Microsoft just announced a big shift in operations that signals it is close to exiting the highly-competitive display advertising business.
To summarize, here’s what’s going on, according to a blog post from Microsoft:
- Up to 1,200 Microsoft Advertising employees will be shifting over to AOL, which will absorb the direct sales of ads across Microsoft’s content sites including MSN in its nine biggest markets, which includes the US and the UK.
- Adtech company AppNexus will expand its role in selling ads programmatically for Microsoft to 39 markets worldwide.
- As part of the deal, Microsoft’s Bing will replace Google Search across AOL’s sites.
- The blog post appears to signal that not everybody is leaving Microsoft Advertising just yet. Senior staff including the company’s corporate vice president of advertising and consumer monetisation Rik van der Kooi and corporate vice president of advertising and online Frank Holland will likely remain to steer through the transition and to accelerate its ad sales focus over to Bing.
Microsoft’s exit from the display ad business has been a long time coming. It has slowly been shuttering ad products, while placing an increased focus on search. Here’s why the company finally decided to essentially pull the plug on display advertising this week.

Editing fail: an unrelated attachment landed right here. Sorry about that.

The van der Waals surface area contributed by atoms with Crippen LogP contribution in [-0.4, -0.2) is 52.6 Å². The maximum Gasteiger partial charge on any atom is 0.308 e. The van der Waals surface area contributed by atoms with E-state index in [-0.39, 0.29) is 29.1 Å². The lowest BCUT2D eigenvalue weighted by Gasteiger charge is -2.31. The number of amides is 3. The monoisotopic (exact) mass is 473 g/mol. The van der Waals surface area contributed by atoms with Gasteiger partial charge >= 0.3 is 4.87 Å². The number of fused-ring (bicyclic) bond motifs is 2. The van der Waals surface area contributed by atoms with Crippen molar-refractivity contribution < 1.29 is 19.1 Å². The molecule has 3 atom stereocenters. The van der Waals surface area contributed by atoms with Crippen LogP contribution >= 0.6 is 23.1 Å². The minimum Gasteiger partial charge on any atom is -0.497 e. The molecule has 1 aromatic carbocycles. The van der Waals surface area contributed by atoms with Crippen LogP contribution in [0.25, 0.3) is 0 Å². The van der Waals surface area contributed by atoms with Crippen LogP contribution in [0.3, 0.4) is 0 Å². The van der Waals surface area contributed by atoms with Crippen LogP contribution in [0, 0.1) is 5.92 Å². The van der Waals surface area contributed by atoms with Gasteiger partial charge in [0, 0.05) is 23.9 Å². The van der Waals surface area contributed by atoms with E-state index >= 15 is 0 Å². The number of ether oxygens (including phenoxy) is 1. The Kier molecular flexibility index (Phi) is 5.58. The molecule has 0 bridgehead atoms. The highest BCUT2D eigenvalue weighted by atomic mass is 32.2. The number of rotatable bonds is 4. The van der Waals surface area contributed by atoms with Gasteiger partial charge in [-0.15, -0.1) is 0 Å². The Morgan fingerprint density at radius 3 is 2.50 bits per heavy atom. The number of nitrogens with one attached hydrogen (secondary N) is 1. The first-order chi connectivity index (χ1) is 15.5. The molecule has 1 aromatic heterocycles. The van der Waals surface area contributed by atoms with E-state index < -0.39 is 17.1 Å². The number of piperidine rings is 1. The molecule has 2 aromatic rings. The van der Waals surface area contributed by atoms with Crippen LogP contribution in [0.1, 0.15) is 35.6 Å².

A long, slow goodbye
Microsoft’s share of the $US74 billion global display advertising market has been eroding over recent years. EMarketer predicts its share of the sector will decline to 1.2% this year, down from a 1.4% share in 2014 and a 2.1% share in 2013.
And while the global display ad market grew 22.4% last year, Microsoft’s display revenues dropped 15.5% in 2014, according to eMarketer.
Despite clearly struggling to attract a sizeable chunk of marketers’ online budgets over to its platform, the company had been pro-active in the trade marketing space. Microsoft often had a huge presence at advertising trade shows like Dmexco in Germany and Cannes Lions in France — including at this year’s event just last week where the company showed off its HoloLens virtual reality technology, and it invited pop band Walk the Moon to play its well-attended Wednesday night beach party. In previous years, Microsoft has tried to stand out from competitors with bespoke targeting tools and creative ad formats.
However, rumours of an exit from advertising have been looming for some time. In 2012, Microsoft took a $US6.2 billion write-down on aQuantive, the company it acquired in 2007 in the hope of taking on Google. Microsoft ended up selling off the remnant parts of that business, the Atlas ad server, to Facebook last year. In the US, Facebook is the biggest seller of display advertising, estimated by eMarketer to take a 25% share of the market in 2015. Google will have a 15% share, eMarketer predicts.